The real victims of the proposed reporting requirements will likely be middle-class wage earners and small-business owners.  The government will use the data collected to harass (often innocent) citizens through intrusive audits and civil forfeiture provisions.  Even citizens who innocently moved money from one account to another may find themselves bullied by zealous IRS agents or local police forces hungry for the proceeds of civil forfeiture. 

And all this damage is being done so the Democratic administration can attempt to buy votes by dramatically expanding social and spending programs.  It’s hardly a good bargain.

Elizabeth Warren’s Attack on Success

If anything is a glaring example of pandering, misguided, authoritarian, collectivist tendencies, it is Sen. Elizabeth Warren’s proposal to institute a “wealth tax” against individuals with large assets.  Not only is her proposal likely an unconstitutional violation of the Constitution’s prohibition against direct taxation, it is a policy designed to penalize success in order to grant Washington the power to redistribute earned wealth to those who haven’t earned it.  In essence, Warren is proposing the seizing of assets from some in order to pay off the political constituencies she prefers.

For generations, economists have suggested that the economy functions best when people save their money, and invest it in areas that help the economy grow.  As an economy grows, overall wealth increases, benefiting all.  This does not mean that equal outcomes ensue, or even that equal outcomes are desirable.  Instead, it means that the producers and investors help grow the economy, producing goods and services valued and used by people of all economic circumstances.  One needs only look at some of the products created, many of which did not even exist twenty or thirty years ago, to see the value of allowing producers to earn, keep, and invest their funds.  Cell phones, pharmaceuticals that cure disease, and personal computers are among the products that were unobtainable a generation ago, but now owned by rich and poor alike.  Although there is obviously inequality in incomes, the fruits of a vibrant economy are made available to all.  The wealth tax, instead of encouraging savings and investments, instead instigates the squandering of money.

Warren, and others of her ilk, believe that the economy is “rigged,” and that only intervention by a select group of bureaucrats and technocrats, using money seized by producers, will allow the attainment of her goal of income equality and equal outcomes for all.  Instead of recognizing the value producers and investors have on the economy, Warren advocates a lowest-common denominator form of economic “equality” in which one’s skills, abilities, and contribution to the economy are ignored and unrewarded, while those who do not offer goods and services needed by the economy are unjustly compensated.  She is under the mistaken assumption that wealth is a fixed-size pie, in which one’s success denies others the opportunity to achieve success.  Warren ignores, or is ignorant of, the fact that wealth can, and is, created and can grow.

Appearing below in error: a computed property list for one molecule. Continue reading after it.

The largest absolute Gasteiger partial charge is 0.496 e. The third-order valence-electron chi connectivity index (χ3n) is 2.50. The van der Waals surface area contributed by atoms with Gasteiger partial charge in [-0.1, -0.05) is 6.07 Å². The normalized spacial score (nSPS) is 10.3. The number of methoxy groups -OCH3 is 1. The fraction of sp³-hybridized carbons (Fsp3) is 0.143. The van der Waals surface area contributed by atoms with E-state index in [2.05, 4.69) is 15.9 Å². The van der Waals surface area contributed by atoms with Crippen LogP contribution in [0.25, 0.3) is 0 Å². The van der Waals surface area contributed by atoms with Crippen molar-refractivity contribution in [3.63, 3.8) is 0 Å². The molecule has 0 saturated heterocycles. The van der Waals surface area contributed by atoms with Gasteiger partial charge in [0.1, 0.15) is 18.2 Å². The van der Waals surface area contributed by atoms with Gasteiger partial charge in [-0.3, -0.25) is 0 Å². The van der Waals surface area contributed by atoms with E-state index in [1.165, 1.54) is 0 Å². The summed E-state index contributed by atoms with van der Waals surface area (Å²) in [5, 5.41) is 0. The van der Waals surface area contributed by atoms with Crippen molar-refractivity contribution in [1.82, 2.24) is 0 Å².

As with other politicians with socialist tendencies, Warren ignores the failures of other nations that have imposed wealth taxes.  In the last 27 years, the number of nations instituting wealth taxes has decreased from twelve to four.  It is also worth noting that although Warren claims the wealth tax will only affect the “richest of the rich,” nations with a wealth tax have always quickly lowered the wealth standard to include those with middle-class incomes.  Like the income tax, which was originally levied only on the super-wealthy, any wealth tax will eventually (and quickly) be expanded to affect almost all wage earners.  Once government gets a taste of additional tax revenues, its hunger for more taxes to fund politicians’ pet proposals inevitably increases.

Even if one ignores the inherent immorality of seizing one’s earned assets (which were already taxed when they were initially earned), one can not ignore the huge and intrusive bureaucracy that must be established to ensure compliance with the wealth tax.  The wealth tax is not limited to assets in financial institutions which can easily be traced; it also is levied against any fixed assets or property owned by the citizenry.  Will tax authorities be given the power to break into people’s homes to ensure that they are properly declaring the value of their furniture, artworks, clothing, vehicles, etc.?  Will people who invest in tangible goods be penalized, while people who squander their money on consumable products and experiences (such as opulent food, entertainment, and travel) be spared the burden of the wealth tax?  How is it fair that those who prefer tangible property over experiences should be burdened by additional taxes?

In practice, any imposition of a wealth tax will likely lead to the conversion of assets to easily hidden and transferable assets like precious metals and jewels.  In fact, the institution of a wealth tax will likely cause the creation of a parallel, underground economy, in which gold and silver are used for untraceable transactions.  This will place a burden on the national currency system, causing an outflow of assets that must be replaced by the printing of additional currency.  This, in itself, will create inflationary pressures that could be as significant as the hyper-inflation experienced by Weimar Germany in the 1920’s and ‘30’s or more recently, Venezuela.  Capital used for investments will diminish, resulting in a stagnant or collapsing economy.

Finally, Warren’s proposal includes a caveat that attacks even the appearance of individual liberty and self-determination.  If a person subject to the wealth tax decides that he or she wishes to relocate to a nation that actually values productivity and success, that individual will be subject to a confiscatory tax that seizes 40% of their total assets before they can move.  Not since the fall of the Berlin Wall have we seen any nation erect such substantial barriers to prevent its citizenry from seeking out greener pastures or freely moving wherever they wish.  Warren is proposing the imposition of an economic prison that will extort wealth from producers and limit the ability of producers to engage in self-determination.  In essence, Warren is advancing the creation of an economic despotism that replaces free-enterprise and rewards for success with a centralized, socialized, command economy dictated by a small group of selected “elites.”  Not only is her proposal immoral and unconstitutional, it repudiates the values of individual liberty upon which our nation was founded.